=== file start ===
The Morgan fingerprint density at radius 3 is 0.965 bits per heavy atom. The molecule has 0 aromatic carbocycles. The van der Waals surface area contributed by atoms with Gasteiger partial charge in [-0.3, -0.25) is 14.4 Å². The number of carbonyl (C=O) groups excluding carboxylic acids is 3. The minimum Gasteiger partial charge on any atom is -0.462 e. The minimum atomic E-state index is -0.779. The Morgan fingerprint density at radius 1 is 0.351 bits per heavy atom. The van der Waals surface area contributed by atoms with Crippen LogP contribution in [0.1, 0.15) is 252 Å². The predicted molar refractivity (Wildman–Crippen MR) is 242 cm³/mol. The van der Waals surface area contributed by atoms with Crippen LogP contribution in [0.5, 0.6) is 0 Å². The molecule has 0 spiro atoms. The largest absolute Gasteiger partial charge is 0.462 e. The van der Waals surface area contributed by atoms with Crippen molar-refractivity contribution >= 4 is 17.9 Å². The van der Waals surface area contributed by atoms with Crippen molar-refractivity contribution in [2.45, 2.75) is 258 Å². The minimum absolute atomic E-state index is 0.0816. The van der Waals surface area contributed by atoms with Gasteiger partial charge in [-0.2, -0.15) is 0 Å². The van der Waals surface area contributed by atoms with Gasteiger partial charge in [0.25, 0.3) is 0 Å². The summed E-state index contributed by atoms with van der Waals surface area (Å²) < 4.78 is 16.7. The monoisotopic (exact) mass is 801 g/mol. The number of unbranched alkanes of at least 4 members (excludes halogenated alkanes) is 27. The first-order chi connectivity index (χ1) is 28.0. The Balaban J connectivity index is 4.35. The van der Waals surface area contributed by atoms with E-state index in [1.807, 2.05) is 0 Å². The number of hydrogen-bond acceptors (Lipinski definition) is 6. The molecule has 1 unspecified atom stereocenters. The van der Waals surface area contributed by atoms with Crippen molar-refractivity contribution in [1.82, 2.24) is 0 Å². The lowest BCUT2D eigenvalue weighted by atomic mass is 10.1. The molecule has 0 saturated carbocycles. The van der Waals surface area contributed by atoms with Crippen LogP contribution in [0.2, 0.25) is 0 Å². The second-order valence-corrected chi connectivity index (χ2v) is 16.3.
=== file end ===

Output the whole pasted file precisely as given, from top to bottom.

The Morgan fingerprint density at radius 3 is 0.965 bits per heavy atom. The molecule has 0 aromatic carbocycles. The van der Waals surface area contributed by atoms with Gasteiger partial charge in [-0.3, -0.25) is 14.4 Å². The number of carbonyl (C=O) groups excluding carboxylic acids is 3. The minimum Gasteiger partial charge on any atom is -0.462 e. The minimum atomic E-state index is -0.779. The Morgan fingerprint density at radius 1 is 0.351 bits per heavy atom. The van der Waals surface area contributed by atoms with Crippen LogP contribution in [0.1, 0.15) is 252 Å². The predicted molar refractivity (Wildman–Crippen MR) is 242 cm³/mol. The van der Waals surface area contributed by atoms with Crippen LogP contribution in [0.5, 0.6) is 0 Å². The molecule has 0 spiro atoms. The largest absolute Gasteiger partial charge is 0.462 e. The van der Waals surface area contributed by atoms with Crippen molar-refractivity contribution >= 4 is 17.9 Å². The van der Waals surface area contributed by atoms with Crippen molar-refractivity contribution in [2.45, 2.75) is 258 Å². The minimum absolute atomic E-state index is 0.0816. The van der Waals surface area contributed by atoms with Gasteiger partial charge in [-0.2, -0.15) is 0 Å². The van der Waals surface area contributed by atoms with Gasteiger partial charge in [0.25, 0.3) is 0 Å². The summed E-state index contributed by atoms with van der Waals surface area (Å²) < 4.78 is 16.7. The monoisotopic (exact) mass is 801 g/mol. The number of unbranched alkanes of at least 4 members (excludes halogenated alkanes) is 27. The first-order chi connectivity index (χ1) is 28.0. The Balaban J connectivity index is 4.35. The van der Waals surface area contributed by atoms with E-state index in [1.807, 2.05) is 0 Å². The number of hydrogen-bond acceptors (Lipinski definition) is 6. The molecule has 1 unspecified atom stereocenters. The van der Waals surface area contributed by atoms with Crippen molar-refractivity contribution in [1.82, 2.24) is 0 Å². The lowest BCUT2D eigenvalue weighted by atomic mass is 10.1. The molecule has 0 saturated carbocycles. The van der Waals surface area contributed by atoms with Crippen LogP contribution in [0.2, 0.25) is 0 Å². The second-order valence-corrected chi connectivity index (χ2v) is 16.3.